Over the past few months, our company has been inundated with enormous goodwill messages from home and abroad in respect of our successful record in the indigenous software development space over the past 24 years and especially as it relates to our involvement in the FGN TSA project since 2011.
On another hand, we have also had to contend with a barrage of questions on the nature of our involvement with the FGN TSA project and the associated commercial terms, arising from the Senate enquiry.
It is fulfilling to note that the Senate report did not accuse Remita of under-delivering on the substance of the contract and that our efforts are recognised as having played a significant role in the life of the nation when it mattered and that the disagreement has only been on the commercial terms of our contract. The Senate Committee further recommended that SystemSpecs’ efforts should be rewarded – albeit on a scale which is quite debatable.
Since inception over 24 years, we have chosen to be guided by sound ethical principles and have walked away from many transactions we believe can challenge the standards we have set for ourselves. This is attestable to by the numerous multi-national, indigenous public and private sector organisations and individuals we have been privileged to work with over the years.
On the FGN TSA project (which many people did not give a chance of success, by the way), we have been careful to respect the terms of our contracts and many times gone beyond the call of duty to ensure the immediate and long-term success of the initiative. We are glad and proud that we have delivered.
For emphasis, we wish to state that the TSA project goes beyond revenue collections and extends to payments, accounting information exchange and update, full real-time integration with GIFMIS, integration with the national financial services ecosystem enabling payers across multiple platforms, 24/7 user support for 50,000 FGN TSA users of Remita platform, among others.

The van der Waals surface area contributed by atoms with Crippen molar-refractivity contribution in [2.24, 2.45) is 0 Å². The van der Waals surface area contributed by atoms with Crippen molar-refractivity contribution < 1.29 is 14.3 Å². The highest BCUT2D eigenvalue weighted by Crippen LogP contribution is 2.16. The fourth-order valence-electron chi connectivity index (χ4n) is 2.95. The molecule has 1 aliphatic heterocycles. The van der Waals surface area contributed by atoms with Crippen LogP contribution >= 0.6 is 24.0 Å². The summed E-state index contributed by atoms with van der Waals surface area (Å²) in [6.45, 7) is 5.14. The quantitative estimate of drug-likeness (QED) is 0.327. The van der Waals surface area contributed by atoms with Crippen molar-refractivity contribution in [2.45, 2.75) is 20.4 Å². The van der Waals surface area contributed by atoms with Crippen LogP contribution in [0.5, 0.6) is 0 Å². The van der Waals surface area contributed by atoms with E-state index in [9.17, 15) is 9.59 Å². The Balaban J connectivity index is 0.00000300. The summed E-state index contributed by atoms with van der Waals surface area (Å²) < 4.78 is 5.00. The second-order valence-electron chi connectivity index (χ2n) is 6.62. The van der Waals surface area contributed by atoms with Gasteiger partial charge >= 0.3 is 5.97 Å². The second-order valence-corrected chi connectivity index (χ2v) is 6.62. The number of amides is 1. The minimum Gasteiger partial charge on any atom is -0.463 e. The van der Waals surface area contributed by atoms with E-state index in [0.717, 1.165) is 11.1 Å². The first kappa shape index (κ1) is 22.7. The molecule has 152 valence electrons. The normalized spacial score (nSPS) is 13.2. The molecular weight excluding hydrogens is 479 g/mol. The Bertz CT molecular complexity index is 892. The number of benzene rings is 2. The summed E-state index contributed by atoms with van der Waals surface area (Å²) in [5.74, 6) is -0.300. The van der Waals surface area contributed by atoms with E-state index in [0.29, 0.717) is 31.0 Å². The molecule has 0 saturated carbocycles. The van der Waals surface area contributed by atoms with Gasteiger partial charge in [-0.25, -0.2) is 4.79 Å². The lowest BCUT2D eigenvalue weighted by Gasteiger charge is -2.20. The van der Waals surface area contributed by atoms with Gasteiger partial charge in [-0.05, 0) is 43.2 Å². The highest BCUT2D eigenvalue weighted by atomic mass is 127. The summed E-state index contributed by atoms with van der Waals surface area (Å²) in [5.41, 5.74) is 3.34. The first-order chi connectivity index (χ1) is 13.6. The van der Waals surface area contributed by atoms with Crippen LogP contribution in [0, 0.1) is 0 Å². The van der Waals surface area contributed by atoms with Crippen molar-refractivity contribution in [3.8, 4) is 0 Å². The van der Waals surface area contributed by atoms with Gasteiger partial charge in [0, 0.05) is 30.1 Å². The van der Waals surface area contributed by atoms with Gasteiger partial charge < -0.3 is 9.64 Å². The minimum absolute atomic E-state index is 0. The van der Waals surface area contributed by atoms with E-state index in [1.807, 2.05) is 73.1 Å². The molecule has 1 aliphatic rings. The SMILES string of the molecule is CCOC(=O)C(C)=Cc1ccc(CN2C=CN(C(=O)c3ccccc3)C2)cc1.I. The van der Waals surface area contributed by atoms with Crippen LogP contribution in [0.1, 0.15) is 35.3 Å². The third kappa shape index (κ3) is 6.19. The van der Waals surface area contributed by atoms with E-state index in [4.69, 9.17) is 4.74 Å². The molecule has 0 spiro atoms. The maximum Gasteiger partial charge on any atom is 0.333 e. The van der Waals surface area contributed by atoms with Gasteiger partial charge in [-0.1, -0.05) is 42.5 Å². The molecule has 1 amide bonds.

It may also be instructive to note that while many things seem to have been muddled up in the public domain for different reasons; e-collections schemes anywhere in the world are a product of negotiations based on scope and complexity of tasks involved.
The subsisting 1% charge eventually agreed by the CBN, banks and ourselves at the commencement of the project was considered a good starting point which could be reviewed based on emerging realities. This much is a clear and integral part of our contracts with the CBN.
The resounding success of the TSA project has obviously attracted attention from different quarters which may include those benefitting from the old pre-TSA order, competitors who lost out in the selection process, un-informed or under-informed commentators, etc. In it all, we have always been and will remain fully committed to the full resolution of any issue surrounding the commercial component of our contract in the overall larger national interest.
On a last note, we thank the Senate for its avowed commitment to preserving the national interest, the government for entrusting such a significant national IT project to an indigenous firm, and numerous Nigerians who continue to objectively analyse issues and encourage us particularly during these times.